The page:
- National Phlebotomy Association
- National Healthcareer Association (NHA)
- American Society for Clinical Pathology (ASCP)
- American Medical Technologists (AMT)
There are several states that do require certification prior to practicing as a phlebotomy tech, like California and Nevada. California and a handful of other states even require licensing. So it’s imperative that you select a phlebotomist training program that not only offers a superior education, but also prepares you for any certification or licensing examinations that you are required or elect to take.
Online Phlebotomist Training
First, let’s resolve one potential mistaken belief. You can’t get all of your phlebotomist training online. A significant part of the curriculum will be clinical training and it will be performed either in an on-campus lab or an approved healthcare facility. A large number of courses also require completion of an internship in order to graduate. However since the non-clinical part of the training can be accessed online, it can be a more practical option for many Newbury MA students. As an added benefit, many online programs are less expensive than their on-campus counterparts. And some expenses, for instance those for textbooks or commuting, may be lessened as well. Just make sure that the online phlebotomy college you choose is accredited by a national or regional accrediting agency (more on accreditation later). With both the extensive clinical and online training, you can receive a premium education with this approach to learning. If you are dedicated enough to study at home, then attaining your degree or certificate online may be the right option for you.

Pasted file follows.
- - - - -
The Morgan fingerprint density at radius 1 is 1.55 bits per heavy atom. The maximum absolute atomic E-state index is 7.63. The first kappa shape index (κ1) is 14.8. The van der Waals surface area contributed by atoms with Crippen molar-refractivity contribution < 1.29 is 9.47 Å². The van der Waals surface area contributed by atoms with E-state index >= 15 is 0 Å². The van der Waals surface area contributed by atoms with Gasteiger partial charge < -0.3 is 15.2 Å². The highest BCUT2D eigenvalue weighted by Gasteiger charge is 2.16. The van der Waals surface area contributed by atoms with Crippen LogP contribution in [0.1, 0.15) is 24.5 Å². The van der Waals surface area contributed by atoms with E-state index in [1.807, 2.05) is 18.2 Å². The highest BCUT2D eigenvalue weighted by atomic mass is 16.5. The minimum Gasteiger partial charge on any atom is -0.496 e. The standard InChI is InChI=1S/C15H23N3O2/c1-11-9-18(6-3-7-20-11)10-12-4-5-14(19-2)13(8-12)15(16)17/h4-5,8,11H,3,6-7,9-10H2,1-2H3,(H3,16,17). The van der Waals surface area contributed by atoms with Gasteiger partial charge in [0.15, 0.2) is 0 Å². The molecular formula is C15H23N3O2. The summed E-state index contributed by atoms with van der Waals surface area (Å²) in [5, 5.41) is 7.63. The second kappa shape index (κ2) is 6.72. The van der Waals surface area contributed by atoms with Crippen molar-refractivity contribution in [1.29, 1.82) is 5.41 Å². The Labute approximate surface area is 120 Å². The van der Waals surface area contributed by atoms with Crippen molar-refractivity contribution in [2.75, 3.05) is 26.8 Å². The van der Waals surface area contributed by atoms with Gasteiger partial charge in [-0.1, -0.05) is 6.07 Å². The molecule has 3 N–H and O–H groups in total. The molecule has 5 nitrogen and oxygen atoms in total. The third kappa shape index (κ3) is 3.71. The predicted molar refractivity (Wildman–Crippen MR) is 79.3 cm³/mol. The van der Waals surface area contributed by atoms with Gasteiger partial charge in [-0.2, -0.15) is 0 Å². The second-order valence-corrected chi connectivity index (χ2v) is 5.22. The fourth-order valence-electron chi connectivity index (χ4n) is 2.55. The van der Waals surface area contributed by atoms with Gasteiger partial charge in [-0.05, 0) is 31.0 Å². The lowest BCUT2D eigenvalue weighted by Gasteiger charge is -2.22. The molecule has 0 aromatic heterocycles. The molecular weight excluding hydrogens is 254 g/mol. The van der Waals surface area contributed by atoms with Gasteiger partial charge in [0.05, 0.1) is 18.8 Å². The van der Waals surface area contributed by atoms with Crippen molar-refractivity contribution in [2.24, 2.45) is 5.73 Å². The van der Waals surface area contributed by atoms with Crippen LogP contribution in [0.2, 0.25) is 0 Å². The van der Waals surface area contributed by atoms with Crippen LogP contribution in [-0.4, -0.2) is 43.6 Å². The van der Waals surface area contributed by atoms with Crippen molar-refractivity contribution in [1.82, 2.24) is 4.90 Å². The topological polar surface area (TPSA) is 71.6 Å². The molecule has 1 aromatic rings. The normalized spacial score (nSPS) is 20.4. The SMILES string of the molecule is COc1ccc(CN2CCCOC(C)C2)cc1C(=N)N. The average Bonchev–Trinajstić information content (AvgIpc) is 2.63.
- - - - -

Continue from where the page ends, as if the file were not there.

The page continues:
What to Ask Phlebotomy Colleges
Now that you have a general idea about what is involved in becoming a phlebotomist, it’s time to begin your due diligence process. You may have already decided on the type of program you intend to enroll in, whether it be for a degree or a certificate. As we mentioned earlier, the location of the campus is important if you will be commuting from Newbury MA in addition to the cost of tuition. Perhaps you have opted to enroll in an accredited phlebotomy online program. Each of these decisions are an important component of the process for selecting a phlebotomy program or school. But they are not the only considerations when making your decision. Following are some questions that you should ask about all of the programs you are looking at prior to making your final decision.